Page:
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Home-Study Martial Arts: Boom or Bust?

One of the longer-running debates in the martial arts world is the question of whether learning a martial art by book, video on online is at all possible, and if so what are the limitations?

Scrolls that featured martial techniques were in use thousands of years ago; the development of books allowed martial knowledge to be stored far longer than delicate scrolls. The invention of film allowed movies to be made; videotapes made it easier to watch those movies in your home, and now with the advent of the Internet all it takes is a mouse-click to locate a “Master” willing to teach you the mysteries of the Orient for only $49.95 / month.

But can you really learn a martial art by these methods?

Scrolls, Movies and the ‘Net

I used to have an impressive library of martial-related books, numbering somewhere around 800 volumes. I used them as references, I used them to familiarize myself with unknown terms and as rough guides to learning the general style and techniques of different martial arts. Of course, this was all pre-’Net, so I didn’t have access to all of the material and custom-made, ready-to-learn courses that are available today.

But I never thought that I was learning those particular martial arts. I was learning about them, but I had no idea of whether or not my conception of the art derived from a book was the real thing. Only a flesh-and-blood experienced teacher could give me that. You might be thinking, “But those are books! Videos are FAR superior for learning!”. Let’s look at that for a moment …

Sure, videos are the in-thing right now. Every online MA course has its own slew of videos “teaching” you the style. But that doesn’t mean you’re actually learning anything – you’re just aping the movements. You’re an automaton, being programmed to spit back what you’ve digested from the screen. You have no inkling whether you’re doing it properly or not.

“But the teacher evaluates the video I send in!” I hear you saying (amazing how I can hear that over the ‘Net, isn’t it?). Well, yes and no … he might be sincerely trying to determine if your movements, recorded on that shaky, out-of-focus video you made with your cheap little phone, are correct.

Or he might just be in it for the money, in which case you could be dancing the Tarantella totally nude and you’d receive a passing grade.

How can you tell the difference? That’s just it – you can’t.

Online Learning Takes Off

It isn’t that online learning is useless – far from it. Even such big-name institutions such as MIT and Cambridge are now offering on-line courses that bring in thousands of students for every session. Unlike the earlier attempts at online learning in which a static page of dry verbiage was posted on an Angelfire or GeoCities website, these new courses feature real-time interaction between teacher and student, full A/V capabilities and instantaneous feed-back.

One thing that these courses can NOT offer, however, are the labs associated with many of the courses; for that you have to actually travel to the campus. You won’t find a Phys Ed practical online, nor will dance majors be jete-ing over their MacBook. Likewise, you might be able to pick up the theory and history of a martial art from a video, but physical movements? Complex physical movements? No way.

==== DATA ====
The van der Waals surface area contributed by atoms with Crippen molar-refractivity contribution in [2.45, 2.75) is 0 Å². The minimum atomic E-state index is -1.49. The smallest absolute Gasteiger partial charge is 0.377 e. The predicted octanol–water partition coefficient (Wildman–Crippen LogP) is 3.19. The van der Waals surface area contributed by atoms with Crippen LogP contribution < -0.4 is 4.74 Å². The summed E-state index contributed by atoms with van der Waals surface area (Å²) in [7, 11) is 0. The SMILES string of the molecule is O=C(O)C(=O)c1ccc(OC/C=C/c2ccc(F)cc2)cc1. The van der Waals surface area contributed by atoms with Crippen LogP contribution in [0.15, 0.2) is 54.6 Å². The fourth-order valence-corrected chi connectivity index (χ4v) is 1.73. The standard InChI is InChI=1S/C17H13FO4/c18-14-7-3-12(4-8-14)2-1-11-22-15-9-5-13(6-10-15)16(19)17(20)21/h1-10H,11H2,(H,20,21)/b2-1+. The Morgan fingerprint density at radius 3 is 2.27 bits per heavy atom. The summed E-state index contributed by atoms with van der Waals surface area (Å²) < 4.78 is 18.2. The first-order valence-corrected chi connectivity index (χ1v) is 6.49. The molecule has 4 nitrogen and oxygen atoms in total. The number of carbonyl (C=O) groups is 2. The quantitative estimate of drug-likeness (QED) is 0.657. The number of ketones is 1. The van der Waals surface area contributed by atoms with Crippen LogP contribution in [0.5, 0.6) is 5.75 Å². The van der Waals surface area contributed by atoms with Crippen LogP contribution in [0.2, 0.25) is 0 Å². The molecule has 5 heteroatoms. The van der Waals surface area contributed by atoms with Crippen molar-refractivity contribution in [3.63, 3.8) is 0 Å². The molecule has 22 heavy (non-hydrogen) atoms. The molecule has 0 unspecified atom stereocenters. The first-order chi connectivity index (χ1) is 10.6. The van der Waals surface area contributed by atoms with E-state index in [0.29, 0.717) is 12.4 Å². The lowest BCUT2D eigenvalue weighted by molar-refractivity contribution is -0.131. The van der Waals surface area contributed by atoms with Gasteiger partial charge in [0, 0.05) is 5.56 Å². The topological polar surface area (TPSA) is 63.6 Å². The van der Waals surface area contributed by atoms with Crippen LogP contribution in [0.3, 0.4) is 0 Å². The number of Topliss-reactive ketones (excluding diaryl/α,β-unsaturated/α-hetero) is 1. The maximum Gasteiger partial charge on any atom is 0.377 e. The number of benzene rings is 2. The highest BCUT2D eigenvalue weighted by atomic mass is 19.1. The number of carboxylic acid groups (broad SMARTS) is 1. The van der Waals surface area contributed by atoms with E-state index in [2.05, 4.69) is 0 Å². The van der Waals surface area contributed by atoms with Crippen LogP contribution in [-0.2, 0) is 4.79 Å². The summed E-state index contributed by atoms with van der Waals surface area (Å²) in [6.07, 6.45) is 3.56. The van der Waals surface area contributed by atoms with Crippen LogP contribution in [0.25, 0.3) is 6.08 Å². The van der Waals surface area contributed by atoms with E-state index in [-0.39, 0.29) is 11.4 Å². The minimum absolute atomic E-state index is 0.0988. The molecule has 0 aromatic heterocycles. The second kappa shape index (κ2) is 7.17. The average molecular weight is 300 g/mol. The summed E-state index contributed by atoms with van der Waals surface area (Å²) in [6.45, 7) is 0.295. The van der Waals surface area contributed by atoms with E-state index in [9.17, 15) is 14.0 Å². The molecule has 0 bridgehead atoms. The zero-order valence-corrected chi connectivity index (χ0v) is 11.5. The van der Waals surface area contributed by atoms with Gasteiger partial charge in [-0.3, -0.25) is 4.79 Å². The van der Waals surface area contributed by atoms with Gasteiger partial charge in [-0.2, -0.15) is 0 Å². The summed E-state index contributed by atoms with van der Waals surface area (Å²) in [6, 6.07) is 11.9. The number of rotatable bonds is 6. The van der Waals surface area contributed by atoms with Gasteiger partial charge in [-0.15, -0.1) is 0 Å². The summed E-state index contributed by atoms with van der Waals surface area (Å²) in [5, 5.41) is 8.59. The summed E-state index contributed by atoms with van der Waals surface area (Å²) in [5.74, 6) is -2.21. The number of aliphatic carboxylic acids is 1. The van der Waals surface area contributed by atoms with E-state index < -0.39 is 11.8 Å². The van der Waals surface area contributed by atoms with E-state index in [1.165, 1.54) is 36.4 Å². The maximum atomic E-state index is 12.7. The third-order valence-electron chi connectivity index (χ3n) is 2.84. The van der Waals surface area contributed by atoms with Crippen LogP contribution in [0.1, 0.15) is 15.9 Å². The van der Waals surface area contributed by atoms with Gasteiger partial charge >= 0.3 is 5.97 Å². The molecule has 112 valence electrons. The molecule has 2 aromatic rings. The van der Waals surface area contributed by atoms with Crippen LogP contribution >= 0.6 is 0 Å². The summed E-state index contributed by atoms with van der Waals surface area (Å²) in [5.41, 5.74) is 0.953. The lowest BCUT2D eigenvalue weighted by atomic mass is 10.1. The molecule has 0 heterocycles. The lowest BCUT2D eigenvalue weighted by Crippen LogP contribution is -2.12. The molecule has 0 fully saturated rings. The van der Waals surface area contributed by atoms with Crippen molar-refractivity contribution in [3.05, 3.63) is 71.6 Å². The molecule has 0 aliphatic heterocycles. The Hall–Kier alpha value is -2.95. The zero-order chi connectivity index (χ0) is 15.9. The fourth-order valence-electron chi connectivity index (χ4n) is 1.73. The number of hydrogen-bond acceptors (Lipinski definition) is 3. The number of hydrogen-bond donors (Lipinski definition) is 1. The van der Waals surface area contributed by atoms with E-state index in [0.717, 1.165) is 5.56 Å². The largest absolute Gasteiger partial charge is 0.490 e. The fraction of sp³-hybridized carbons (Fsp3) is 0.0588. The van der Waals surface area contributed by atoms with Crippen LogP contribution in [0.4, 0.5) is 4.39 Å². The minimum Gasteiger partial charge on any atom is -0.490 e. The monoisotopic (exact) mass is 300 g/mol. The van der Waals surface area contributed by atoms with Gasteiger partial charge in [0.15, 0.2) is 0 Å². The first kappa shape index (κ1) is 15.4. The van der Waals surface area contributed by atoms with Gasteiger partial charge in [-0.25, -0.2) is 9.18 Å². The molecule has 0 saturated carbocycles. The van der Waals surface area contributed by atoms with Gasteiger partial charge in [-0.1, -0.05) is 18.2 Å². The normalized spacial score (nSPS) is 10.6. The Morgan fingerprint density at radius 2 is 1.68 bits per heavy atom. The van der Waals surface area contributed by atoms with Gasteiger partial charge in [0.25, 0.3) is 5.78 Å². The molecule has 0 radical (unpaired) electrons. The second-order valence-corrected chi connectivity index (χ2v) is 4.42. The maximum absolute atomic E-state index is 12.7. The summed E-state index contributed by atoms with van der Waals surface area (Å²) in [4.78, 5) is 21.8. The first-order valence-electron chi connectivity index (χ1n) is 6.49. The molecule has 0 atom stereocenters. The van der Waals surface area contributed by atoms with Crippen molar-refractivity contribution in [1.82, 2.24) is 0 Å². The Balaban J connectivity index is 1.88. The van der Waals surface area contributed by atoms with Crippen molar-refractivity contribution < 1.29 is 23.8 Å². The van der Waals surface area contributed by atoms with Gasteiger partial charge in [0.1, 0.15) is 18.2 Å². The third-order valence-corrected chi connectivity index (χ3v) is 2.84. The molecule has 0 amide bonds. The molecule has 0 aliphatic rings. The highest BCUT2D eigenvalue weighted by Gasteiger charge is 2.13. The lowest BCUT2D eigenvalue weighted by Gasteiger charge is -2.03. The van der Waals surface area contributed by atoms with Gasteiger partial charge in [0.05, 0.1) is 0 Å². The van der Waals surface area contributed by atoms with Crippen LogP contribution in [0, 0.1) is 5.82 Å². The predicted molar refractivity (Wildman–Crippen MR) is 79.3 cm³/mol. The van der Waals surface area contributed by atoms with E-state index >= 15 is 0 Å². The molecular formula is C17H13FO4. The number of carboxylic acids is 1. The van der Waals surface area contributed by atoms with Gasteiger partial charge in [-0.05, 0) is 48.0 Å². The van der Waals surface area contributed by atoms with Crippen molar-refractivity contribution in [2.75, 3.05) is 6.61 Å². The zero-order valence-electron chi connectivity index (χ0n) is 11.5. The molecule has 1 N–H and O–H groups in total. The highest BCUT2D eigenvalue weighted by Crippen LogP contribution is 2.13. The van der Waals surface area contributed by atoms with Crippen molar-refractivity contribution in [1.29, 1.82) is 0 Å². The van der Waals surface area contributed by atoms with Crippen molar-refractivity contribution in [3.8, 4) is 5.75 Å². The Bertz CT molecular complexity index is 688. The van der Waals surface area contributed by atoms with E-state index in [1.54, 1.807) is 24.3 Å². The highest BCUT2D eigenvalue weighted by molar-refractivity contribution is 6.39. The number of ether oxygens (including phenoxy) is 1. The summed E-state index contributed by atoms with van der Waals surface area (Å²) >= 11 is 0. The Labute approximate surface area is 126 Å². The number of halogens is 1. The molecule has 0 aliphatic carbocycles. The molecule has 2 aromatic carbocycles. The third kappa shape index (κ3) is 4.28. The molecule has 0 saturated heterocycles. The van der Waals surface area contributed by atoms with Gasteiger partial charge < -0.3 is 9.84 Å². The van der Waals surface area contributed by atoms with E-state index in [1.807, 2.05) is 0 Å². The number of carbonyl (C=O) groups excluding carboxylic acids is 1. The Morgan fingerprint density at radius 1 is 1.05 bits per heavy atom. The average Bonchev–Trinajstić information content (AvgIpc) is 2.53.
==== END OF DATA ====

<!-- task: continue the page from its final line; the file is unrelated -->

My specialty is Taijiquan, an internal Chinese art that looks deceptively simple but has layers upon layers of complexity built-in. Many times I’ve received emails from people who bought my Taiji book, asking if there was also a DVD available. Of course there wasn’t, and the reason for that is that, despite the extra money I could make selling such a DVD, I refuse to mislead students into thinking they can learn such an involved, complicated, hands-on (literally) art as Taiji from a DVD.

No way. It isn’t possible. At least, not until they come out with a Matrix-like learning system.

Belts

“But,” I hear again, “Master Onlyne sent me my Yellow Belt already! It MUST be a workable system!”

Yeah … and it must be true, because I read it on the ‘Net.

Again, let’s all say it together: a belt means nothing outside of a specific school, unless they are affiliated with a national / international federation of schools. Even then, outside of that federation it means nothing.

So your belt, as much as I’m sure you’re proud of it, and perhaps rightly so, isn’t worth any more than the wholesale price you could get it for at Century or Asian World of Martial Arts or any of the other wholesale houses. I’m sorry, but that’s the stone-cold truth.

The Take-Away

The moral of the story? At this point, online learning for martial arts can be a wonderful adjunct to your regular, real-world training; it can offer insights into your art that aren’t covered in class; you can learn a lot about the history and theories of your art with a skilled online teacher.

But you can NOT learn an entire martial art simply by watching videos and being “promoted” by your “teacher”.

Martial Arts


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